Near zero rates on government bonds in the US and Japan suggest that SWFs (and foreign exchange) investments in treasury bills and money market funds may, however, lead some SWFs to invest in riskier assets such as commodities. Most, however, would prefer safer assets, creating potential distortions, such as in the US Treasuries and valuation of Japanese yen.
Negative growth for industrial countries in 2009 and rebalancing of the household portfolios in the United States are reducing trade surpluses of the export dependent countries such as China, Japan and Korea.
Sharp decline in oil prices from a peak of $140 per barrel to about $40 per barrel currently, if persistent, will significantly reduce fiscal and trade surpluses of oil exporting countries. Thus, it is estimated that at $50 per barrel of oil, the Gulf countries’ purchases of net foreign assets are likely to be negligible. Fiscal stimulus packages will further adversely impact budgetary balances. Some countries with large SWFs such as Saudi Arabia and Kuwait are already experiencing budgetary deficits.
Credit crunch and the need to ensure financial stability and viability of the banking system will require some of the countries with large SWFs, such as Qatar and Kazakhstan, to turn towards domestic priorities, such as recapitalising the banking system and unfreezing domestic credit flows.
Even countries with traditionally strong fiscal positions such as Singapore have announced that they will use drawing down foreign exchange reserves to help support domestic economic activity.
Some countries find their currency under pressure. Thus, the value of Russian’s currency per US dollar fell from 24.7 to 32.8 between January 2008 and January 2009, while its foreign exchange reserves declined to $396 billion in January 2009, from their 2008 peak of $590 billion.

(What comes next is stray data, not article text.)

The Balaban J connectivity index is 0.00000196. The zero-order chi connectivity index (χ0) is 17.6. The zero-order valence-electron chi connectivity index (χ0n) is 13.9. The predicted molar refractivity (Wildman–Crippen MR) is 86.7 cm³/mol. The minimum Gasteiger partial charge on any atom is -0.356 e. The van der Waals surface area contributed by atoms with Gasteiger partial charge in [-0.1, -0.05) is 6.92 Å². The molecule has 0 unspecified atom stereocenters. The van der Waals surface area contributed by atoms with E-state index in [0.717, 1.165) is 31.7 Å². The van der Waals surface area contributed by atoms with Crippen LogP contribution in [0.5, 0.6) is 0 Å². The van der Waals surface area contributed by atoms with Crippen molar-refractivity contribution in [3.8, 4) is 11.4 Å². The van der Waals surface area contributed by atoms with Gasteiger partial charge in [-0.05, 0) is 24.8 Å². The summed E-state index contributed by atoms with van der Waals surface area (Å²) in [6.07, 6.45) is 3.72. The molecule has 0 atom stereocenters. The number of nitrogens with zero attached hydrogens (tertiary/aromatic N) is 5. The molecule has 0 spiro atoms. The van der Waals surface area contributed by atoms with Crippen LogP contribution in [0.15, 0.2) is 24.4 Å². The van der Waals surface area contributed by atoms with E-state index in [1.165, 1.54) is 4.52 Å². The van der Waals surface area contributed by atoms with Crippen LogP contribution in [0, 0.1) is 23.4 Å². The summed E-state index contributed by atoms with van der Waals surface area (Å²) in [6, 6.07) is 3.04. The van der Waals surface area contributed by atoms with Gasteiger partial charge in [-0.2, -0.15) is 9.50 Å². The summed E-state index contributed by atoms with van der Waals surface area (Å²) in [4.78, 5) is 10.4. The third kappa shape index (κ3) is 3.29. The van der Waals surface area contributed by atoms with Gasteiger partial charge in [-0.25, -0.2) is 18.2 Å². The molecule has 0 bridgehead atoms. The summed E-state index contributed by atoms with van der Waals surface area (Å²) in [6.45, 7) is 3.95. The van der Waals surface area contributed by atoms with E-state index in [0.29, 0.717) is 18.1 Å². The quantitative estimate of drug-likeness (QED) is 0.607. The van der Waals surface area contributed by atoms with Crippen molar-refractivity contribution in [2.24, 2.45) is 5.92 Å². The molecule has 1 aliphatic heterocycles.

With the end of the era of financial capitalism, many of the assumptions, particularly light regulation of new financial products, and forbearance of new financial players, including the SWFs, are unlikely to hold. Effective nationalisation of the banks in the industrial countries has also altered the business environment for the SWFs.
The acceptance of the state-market balance shifting in favour of the state is, however, likely to make the role of the SWFs more acceptable to the recipient countries in ideological terms. But greater uncertainty and lower global growth prospects for some years will reduce opportunities. Trade and financial protectionism, exemplified by preferences given to domestic industries in allocation of capital, will also reduce opportunities for the SWFs.
Citizens of the SWFs’ originating countries are also likely to demand greater transparency and accountability from their SWFs. Without these, SWFs seeking greater acceptance of their role in reforming the international financial architecture will lack credibility internationally. The global crisis has increased the importance of implementing the Santiago principles for the governance of SWFs.
For India, the urgency of establishing an SWF has decreased considerably as its reserves at $248 billion on January 23, 2009 — down $41 billion from a year ago — no longer appear to be excessive in the current global environment.
On balance, the crisis has made the SWFs ideologically more acceptable, but has led to reduced value of their assets, and diminished inflows. The crisis has also made the investment climate for their operations less hospitable.